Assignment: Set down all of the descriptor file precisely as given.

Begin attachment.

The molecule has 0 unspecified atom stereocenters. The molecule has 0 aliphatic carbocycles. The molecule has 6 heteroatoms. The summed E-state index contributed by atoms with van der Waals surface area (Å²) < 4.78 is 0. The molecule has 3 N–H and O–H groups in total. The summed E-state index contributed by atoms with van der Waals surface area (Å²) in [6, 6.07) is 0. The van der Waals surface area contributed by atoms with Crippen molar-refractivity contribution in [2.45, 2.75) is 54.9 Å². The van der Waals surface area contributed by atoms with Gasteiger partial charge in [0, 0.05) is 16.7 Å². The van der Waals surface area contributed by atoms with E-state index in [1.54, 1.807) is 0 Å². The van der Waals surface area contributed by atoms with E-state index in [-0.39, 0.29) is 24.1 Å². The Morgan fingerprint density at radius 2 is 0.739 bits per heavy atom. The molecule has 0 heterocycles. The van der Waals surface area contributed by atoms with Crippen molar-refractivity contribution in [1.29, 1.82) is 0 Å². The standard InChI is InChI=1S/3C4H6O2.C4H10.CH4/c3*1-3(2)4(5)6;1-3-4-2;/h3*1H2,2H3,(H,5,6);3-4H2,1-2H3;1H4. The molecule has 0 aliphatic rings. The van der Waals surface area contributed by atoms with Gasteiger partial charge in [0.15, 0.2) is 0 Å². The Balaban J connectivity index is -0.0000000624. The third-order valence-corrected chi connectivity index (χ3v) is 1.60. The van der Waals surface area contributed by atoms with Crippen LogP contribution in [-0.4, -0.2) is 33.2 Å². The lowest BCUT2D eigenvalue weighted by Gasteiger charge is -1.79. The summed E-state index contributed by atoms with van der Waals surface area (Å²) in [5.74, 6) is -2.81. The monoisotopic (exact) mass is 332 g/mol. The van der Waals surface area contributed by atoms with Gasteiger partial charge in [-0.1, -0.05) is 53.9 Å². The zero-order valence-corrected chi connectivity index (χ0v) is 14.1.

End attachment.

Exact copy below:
The molecule has 0 unspecified atom stereocenters. The molecule has 0 aliphatic carbocycles. The molecule has 6 heteroatoms. The summed E-state index contributed by atoms with van der Waals surface area (Å²) < 4.78 is 0. The molecule has 3 N–H and O–H groups in total. The summed E-state index contributed by atoms with van der Waals surface area (Å²) in [6, 6.07) is 0. The van der Waals surface area contributed by atoms with Crippen molar-refractivity contribution in [2.45, 2.75) is 54.9 Å². The van der Waals surface area contributed by atoms with Gasteiger partial charge in [0, 0.05) is 16.7 Å². The van der Waals surface area contributed by atoms with E-state index in [1.54, 1.807) is 0 Å². The van der Waals surface area contributed by atoms with E-state index in [-0.39, 0.29) is 24.1 Å². The Morgan fingerprint density at radius 2 is 0.739 bits per heavy atom. The molecule has 0 heterocycles. The van der Waals surface area contributed by atoms with Crippen molar-refractivity contribution in [1.29, 1.82) is 0 Å². The standard InChI is InChI=1S/3C4H6O2.C4H10.CH4/c3*1-3(2)4(5)6;1-3-4-2;/h3*1H2,2H3,(H,5,6);3-4H2,1-2H3;1H4. The molecule has 0 aliphatic rings. The van der Waals surface area contributed by atoms with Gasteiger partial charge in [0.15, 0.2) is 0 Å². The Balaban J connectivity index is -0.0000000624. The third-order valence-corrected chi connectivity index (χ3v) is 1.60. The van der Waals surface area contributed by atoms with Crippen LogP contribution in [-0.4, -0.2) is 33.2 Å². The lowest BCUT2D eigenvalue weighted by Gasteiger charge is -1.79. The summed E-state index contributed by atoms with van der Waals surface area (Å²) in [5.74, 6) is -2.81. The monoisotopic (exact) mass is 332 g/mol. The van der Waals surface area contributed by atoms with Gasteiger partial charge in [-0.1, -0.05) is 53.9 Å². The zero-order valence-corrected chi connectivity index (χ0v) is 14.1.